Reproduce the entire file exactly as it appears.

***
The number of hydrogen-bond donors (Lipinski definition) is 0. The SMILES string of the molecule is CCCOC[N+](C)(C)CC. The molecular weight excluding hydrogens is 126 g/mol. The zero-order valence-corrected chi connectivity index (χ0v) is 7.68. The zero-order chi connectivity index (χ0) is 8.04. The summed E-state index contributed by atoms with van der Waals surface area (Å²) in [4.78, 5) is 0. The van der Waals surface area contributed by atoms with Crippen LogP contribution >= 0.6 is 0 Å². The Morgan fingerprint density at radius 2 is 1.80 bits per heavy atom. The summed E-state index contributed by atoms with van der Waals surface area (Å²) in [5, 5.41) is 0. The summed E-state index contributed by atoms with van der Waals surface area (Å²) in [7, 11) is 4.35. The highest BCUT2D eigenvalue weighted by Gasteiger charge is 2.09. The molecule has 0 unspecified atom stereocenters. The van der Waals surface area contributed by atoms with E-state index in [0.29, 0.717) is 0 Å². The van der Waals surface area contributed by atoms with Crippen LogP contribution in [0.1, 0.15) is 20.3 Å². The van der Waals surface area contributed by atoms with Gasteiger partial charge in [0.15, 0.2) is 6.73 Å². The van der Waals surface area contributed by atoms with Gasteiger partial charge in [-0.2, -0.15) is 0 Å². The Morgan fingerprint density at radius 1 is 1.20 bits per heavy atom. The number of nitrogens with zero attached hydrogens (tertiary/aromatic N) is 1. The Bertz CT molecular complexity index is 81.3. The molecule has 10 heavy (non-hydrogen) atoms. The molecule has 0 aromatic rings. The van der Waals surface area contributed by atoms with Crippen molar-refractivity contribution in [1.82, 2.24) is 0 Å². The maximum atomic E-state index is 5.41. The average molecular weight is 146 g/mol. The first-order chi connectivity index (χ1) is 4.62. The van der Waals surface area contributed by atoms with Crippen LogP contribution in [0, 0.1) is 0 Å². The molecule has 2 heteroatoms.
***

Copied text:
The number of hydrogen-bond donors (Lipinski definition) is 0. The SMILES string of the molecule is CCCOC[N+](C)(C)CC. The molecular weight excluding hydrogens is 126 g/mol. The zero-order valence-corrected chi connectivity index (χ0v) is 7.68. The zero-order chi connectivity index (χ0) is 8.04. The summed E-state index contributed by atoms with van der Waals surface area (Å²) in [4.78, 5) is 0. The van der Waals surface area contributed by atoms with Crippen LogP contribution >= 0.6 is 0 Å². The Morgan fingerprint density at radius 2 is 1.80 bits per heavy atom. The summed E-state index contributed by atoms with van der Waals surface area (Å²) in [5, 5.41) is 0. The summed E-state index contributed by atoms with van der Waals surface area (Å²) in [7, 11) is 4.35. The highest BCUT2D eigenvalue weighted by Gasteiger charge is 2.09. The molecule has 0 unspecified atom stereocenters. The van der Waals surface area contributed by atoms with E-state index in [0.29, 0.717) is 0 Å². The van der Waals surface area contributed by atoms with Crippen LogP contribution in [0.1, 0.15) is 20.3 Å². The van der Waals surface area contributed by atoms with Gasteiger partial charge in [0.15, 0.2) is 6.73 Å². The van der Waals surface area contributed by atoms with Gasteiger partial charge in [-0.2, -0.15) is 0 Å². The Morgan fingerprint density at radius 1 is 1.20 bits per heavy atom. The number of nitrogens with zero attached hydrogens (tertiary/aromatic N) is 1. The Bertz CT molecular complexity index is 81.3. The molecule has 10 heavy (non-hydrogen) atoms. The molecule has 0 aromatic rings. The van der Waals surface area contributed by atoms with Crippen molar-refractivity contribution in [1.82, 2.24) is 0 Å². The maximum atomic E-state index is 5.41. The average molecular weight is 146 g/mol. The first-order chi connectivity index (χ1) is 4.62. The van der Waals surface area contributed by atoms with Crippen LogP contribution in [0, 0.1) is 0 Å². The molecule has 2 heteroatoms.